For seized property worth less than $ 500,000, a forfeiture can be reviewed in either a judicial or an administrative forum. 19 U.S.C. § 1607. If the petitioner chooses the administrative forum, judicial review is waived, and the property is administratively forfeited. 19 U.S.C. § 1608. The claimant may no longer challenge the merits of the forfeiture in court, but may petition the agency for remission and mitigation of the forfeiture. 19 U.S.C. § 1618; see also, LaChance v. Drug Enforcement Admin., 672 F. Supp. 76, 79 (S.D.N.Y. 1987). It is well settled that decisions concerning mitigation and remission under 19 U.S.C. § 1618 are committed to the discretion of an agency official and are not subject to judicial review. See Trayco, Inc. v. U.S., 994 F.2d 832, 838 (Fed. Cir. 1993); ARCA Airlines, Ltd. v. United States, 726 F. Supp. 827, 830 (S.D.Fla. 1989), aff'd without opinion, 945 F.2d 413 (11th Cir. 1991). However, if the plaintiff is not challenging the merits of such decisions, but the legality of the underlying penalty, the court has jurisdiction to decide the matter. See Trayco, 994 F.2d at 838; Onwubiko v. U.S., 969 F.2d 1392, 1398-99 (2d Cir. 1992). Thus, for example, if a plaintiff challenges the administrative action based on an alleged violation of due process, the court has jurisdiction. See Onwubiko, 969 F.2d at 1398-99; Sterling v. United States, 749 F. Supp. 1202, 1208 (E.D.N.Y. 1990).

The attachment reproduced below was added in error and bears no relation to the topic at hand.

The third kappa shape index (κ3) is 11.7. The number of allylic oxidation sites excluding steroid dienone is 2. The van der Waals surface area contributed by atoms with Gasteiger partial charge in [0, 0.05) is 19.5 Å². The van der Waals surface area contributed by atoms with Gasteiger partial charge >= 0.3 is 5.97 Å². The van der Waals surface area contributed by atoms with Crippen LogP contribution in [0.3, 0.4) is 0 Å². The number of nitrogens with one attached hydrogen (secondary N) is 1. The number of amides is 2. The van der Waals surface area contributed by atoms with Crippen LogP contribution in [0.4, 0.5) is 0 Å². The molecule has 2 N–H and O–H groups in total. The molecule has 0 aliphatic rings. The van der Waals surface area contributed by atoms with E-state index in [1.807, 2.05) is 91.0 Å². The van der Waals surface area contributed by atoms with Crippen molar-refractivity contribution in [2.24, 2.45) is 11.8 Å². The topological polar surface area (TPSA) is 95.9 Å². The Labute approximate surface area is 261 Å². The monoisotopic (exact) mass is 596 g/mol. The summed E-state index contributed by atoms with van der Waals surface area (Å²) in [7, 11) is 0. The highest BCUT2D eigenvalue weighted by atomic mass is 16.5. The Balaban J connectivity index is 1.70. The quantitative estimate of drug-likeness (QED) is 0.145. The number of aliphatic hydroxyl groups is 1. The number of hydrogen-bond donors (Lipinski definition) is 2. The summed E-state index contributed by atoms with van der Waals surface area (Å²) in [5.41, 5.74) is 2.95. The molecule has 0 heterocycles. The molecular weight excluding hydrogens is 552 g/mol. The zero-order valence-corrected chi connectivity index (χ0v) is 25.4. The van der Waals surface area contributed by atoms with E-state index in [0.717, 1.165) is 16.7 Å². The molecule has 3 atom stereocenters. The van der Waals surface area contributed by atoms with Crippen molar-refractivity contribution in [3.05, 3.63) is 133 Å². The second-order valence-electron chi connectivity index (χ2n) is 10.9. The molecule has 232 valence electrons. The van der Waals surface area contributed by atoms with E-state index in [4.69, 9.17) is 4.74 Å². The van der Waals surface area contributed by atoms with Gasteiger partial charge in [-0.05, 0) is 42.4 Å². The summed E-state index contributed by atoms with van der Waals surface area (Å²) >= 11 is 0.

In this case, the plaintiff alleges that Customs acted ultra vires, or beyond the scope of its authority. Specifically, rather than challenge the merits of the decision/mitigation, the plaintiff is challenging the legality of the imposition of a portion of the costs contained in the mitigation penalty or settlement amount. That specific portion of the penalty amount is the prorated amount of costs described by the defendant as administrative overhead relating to the seizure of the twelve vehicles. A claim that an agency is acting ultra vires speaks to the legality of the agency's actions. Accordingly, the court has jurisdiction to review such a claim. See Pac Fung Feather Co., Ltd. v. United States, 911 F. Supp. 529, 533 (Ct. Int'l Trade 1995); Franklin Co. Employment & Training Admin. v. Donovan, 707 F.2d 41, 44 (2d Cir. 1983).

 B. Standard For A Motion To Dismiss Pursuant To Rule 12(b)(6)